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Brazil: Rising World Cup costs prompt largest demonstrations in 20 years

"The size of yesterday's marches is evidence of the strength of our democracy," President Dilma Rousseff said of the protests.

Brazil protests world cup june 18Enlarge
A protestor faces the police during clashes at the legislative parliament (ALERJ) in Rio de Janeiro's downtown on june 17, 2013. Tens thousands of people took to the streets of major Brazilian cities protesting the billions of dollars spent on the confederation cup- and preparations for the upcoming World cup- and against the hike in mass transit fares. (Christophe Simon/AFP/Getty Images)

Brazil is experiencing its largest protests in 20 years, as at least 200,000 people across the country took to the streets to demonstrate against the rising costs of hosting the 2014 World Cup.

In Rio de Janeiro, 100,000 people took part in a mostly peaceful march, though some demonstrators threw rocks at police, defaced government buildings, and set a car on fire, Reuters reported.

In Sao Paulo, where the protests began earlier this month over the hike in a single bus fare from 3 reals ($1.40) to 3.20 reals, around 65,000 demonstrators marched.

"This is a communal cry saying: 'We're not satisfied,'" Maria Claudia Cardoso, who was protesting in Sao Paulo with her 16-year-old son, told the Associated Press. "We're massacred by the government's taxes, yet when we leave home in the morning to go to work, we don't know if we'll make it home alive because of the violence." 

"We don't have good schools for our kids. Our hospitals are in awful shape. Corruption is rife," she added. "These protests will make history and wake our politicians up to the fact that we're not taking it anymore." 

Brazil's President Dilma Rousseff expressed her support of the protests on Tuesday in her first comments since the demonstrations broke out, BBC News reported

"My government is listening to the voices calling for change," said Rousseff, in her first comments on the protests since Monday. "Brazil has woken up a stronger country. The size of yesterday's marches is evidence of the strength of our democracy."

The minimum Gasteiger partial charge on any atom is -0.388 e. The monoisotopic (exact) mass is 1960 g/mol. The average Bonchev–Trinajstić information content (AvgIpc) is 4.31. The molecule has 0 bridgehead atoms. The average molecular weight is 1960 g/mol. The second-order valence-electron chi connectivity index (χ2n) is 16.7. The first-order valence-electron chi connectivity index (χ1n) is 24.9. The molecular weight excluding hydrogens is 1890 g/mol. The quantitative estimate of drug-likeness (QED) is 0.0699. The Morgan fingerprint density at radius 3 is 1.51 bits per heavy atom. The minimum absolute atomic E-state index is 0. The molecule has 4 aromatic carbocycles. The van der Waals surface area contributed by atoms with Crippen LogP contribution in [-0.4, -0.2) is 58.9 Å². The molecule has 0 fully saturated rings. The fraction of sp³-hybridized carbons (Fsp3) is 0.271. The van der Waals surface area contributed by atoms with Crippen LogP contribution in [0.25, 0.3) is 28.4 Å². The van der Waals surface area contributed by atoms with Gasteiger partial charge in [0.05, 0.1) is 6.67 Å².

"It is good to see so many young people, and adults — the grandson, the father and the grandfather — together holding the Brazilian flag, singing our anthem and fighting for a better country," she added. 

Protests were reported in 11 cities across Brazil, including the capital of Brasilia, where people broke through security barriers at the National Congress and climbed up on the roof, BBC News reported.

There were also demonstrations reported in Belo Horizonte, Curitiba, Vitoria, Fortaleza, Recife, Belem and Salvador. 

Around two dozen people — both police and demonstrators — were reportedly injured as the protests continued, tamped down by officers using pepper spray, tear gas, rubber bullets, and other forceful tactics, the New York Times reported.

Many of the violent incidents have been captured on video and posted to YouTube, such as this one taken during peaceful protests in front of Rio's recently renovated Maracana stadium Sunday: 

However, the police took a more hands-off approach on Monday after meeting with protest leaders and agreeing not to carry rubber bullet guns, according to BBC.

UN High Commissioner for Human Rights, Navi Pillay, also urged both sides to remain calm. 

More from GlobalPost: Brazil protests: crowds promise to stay in streets as demands intensify (PHOTOS)

http://www.globalpost.com/dispatch/news/regions/americas/brazil/130618/brazil-protests-rising-world-cup-costs